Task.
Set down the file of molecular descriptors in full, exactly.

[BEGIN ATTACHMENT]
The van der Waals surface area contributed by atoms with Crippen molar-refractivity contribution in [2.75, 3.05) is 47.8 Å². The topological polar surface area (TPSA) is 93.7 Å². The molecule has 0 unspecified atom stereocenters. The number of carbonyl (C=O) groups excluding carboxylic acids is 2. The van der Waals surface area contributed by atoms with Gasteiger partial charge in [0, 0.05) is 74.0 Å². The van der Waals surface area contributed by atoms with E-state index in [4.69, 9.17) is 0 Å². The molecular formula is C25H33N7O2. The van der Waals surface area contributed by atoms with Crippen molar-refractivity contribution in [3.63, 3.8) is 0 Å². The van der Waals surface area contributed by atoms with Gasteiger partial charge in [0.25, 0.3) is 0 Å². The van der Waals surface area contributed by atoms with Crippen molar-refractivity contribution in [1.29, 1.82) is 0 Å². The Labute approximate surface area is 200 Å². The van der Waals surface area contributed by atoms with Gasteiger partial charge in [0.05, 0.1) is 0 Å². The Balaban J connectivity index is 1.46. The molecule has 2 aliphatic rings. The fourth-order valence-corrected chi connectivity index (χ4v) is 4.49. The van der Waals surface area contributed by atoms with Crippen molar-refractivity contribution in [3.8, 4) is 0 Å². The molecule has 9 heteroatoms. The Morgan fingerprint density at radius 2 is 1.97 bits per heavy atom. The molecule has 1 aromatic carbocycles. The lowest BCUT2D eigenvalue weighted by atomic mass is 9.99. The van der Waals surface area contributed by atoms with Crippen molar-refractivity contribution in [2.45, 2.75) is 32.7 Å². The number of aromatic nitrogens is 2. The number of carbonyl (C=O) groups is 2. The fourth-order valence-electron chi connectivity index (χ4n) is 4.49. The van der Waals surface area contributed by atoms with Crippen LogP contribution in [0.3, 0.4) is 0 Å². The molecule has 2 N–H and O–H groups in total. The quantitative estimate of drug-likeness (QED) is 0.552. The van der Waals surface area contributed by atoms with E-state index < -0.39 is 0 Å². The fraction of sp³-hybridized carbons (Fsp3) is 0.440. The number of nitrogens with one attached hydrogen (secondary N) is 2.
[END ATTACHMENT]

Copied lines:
The van der Waals surface area contributed by atoms with Crippen molar-refractivity contribution in [2.75, 3.05) is 47.8 Å². The topological polar surface area (TPSA) is 93.7 Å². The molecule has 0 unspecified atom stereocenters. The number of carbonyl (C=O) groups excluding carboxylic acids is 2. The van der Waals surface area contributed by atoms with Gasteiger partial charge in [0, 0.05) is 74.0 Å². The van der Waals surface area contributed by atoms with E-state index in [4.69, 9.17) is 0 Å². The molecular formula is C25H33N7O2. The van der Waals surface area contributed by atoms with Crippen molar-refractivity contribution in [3.63, 3.8) is 0 Å². The van der Waals surface area contributed by atoms with Gasteiger partial charge in [0.25, 0.3) is 0 Å². The van der Waals surface area contributed by atoms with Crippen molar-refractivity contribution in [1.29, 1.82) is 0 Å². The Labute approximate surface area is 200 Å². The van der Waals surface area contributed by atoms with Gasteiger partial charge in [0.05, 0.1) is 0 Å². The Balaban J connectivity index is 1.46. The molecule has 2 aliphatic rings. The fourth-order valence-corrected chi connectivity index (χ4v) is 4.49. The van der Waals surface area contributed by atoms with Crippen molar-refractivity contribution in [3.8, 4) is 0 Å². The molecule has 9 heteroatoms. The Morgan fingerprint density at radius 2 is 1.97 bits per heavy atom. The molecule has 1 aromatic carbocycles. The lowest BCUT2D eigenvalue weighted by atomic mass is 9.99. The van der Waals surface area contributed by atoms with Crippen molar-refractivity contribution in [2.45, 2.75) is 32.7 Å². The number of aromatic nitrogens is 2. The number of carbonyl (C=O) groups is 2. The fourth-order valence-electron chi connectivity index (χ4n) is 4.49. The van der Waals surface area contributed by atoms with Crippen LogP contribution in [0.3, 0.4) is 0 Å². The molecule has 2 N–H and O–H groups in total. The quantitative estimate of drug-likeness (QED) is 0.552. The van der Waals surface area contributed by atoms with E-state index < -0.39 is 0 Å². The fraction of sp³-hybridized carbons (Fsp3) is 0.440. The number of nitrogens with one attached hydrogen (secondary N) is 2.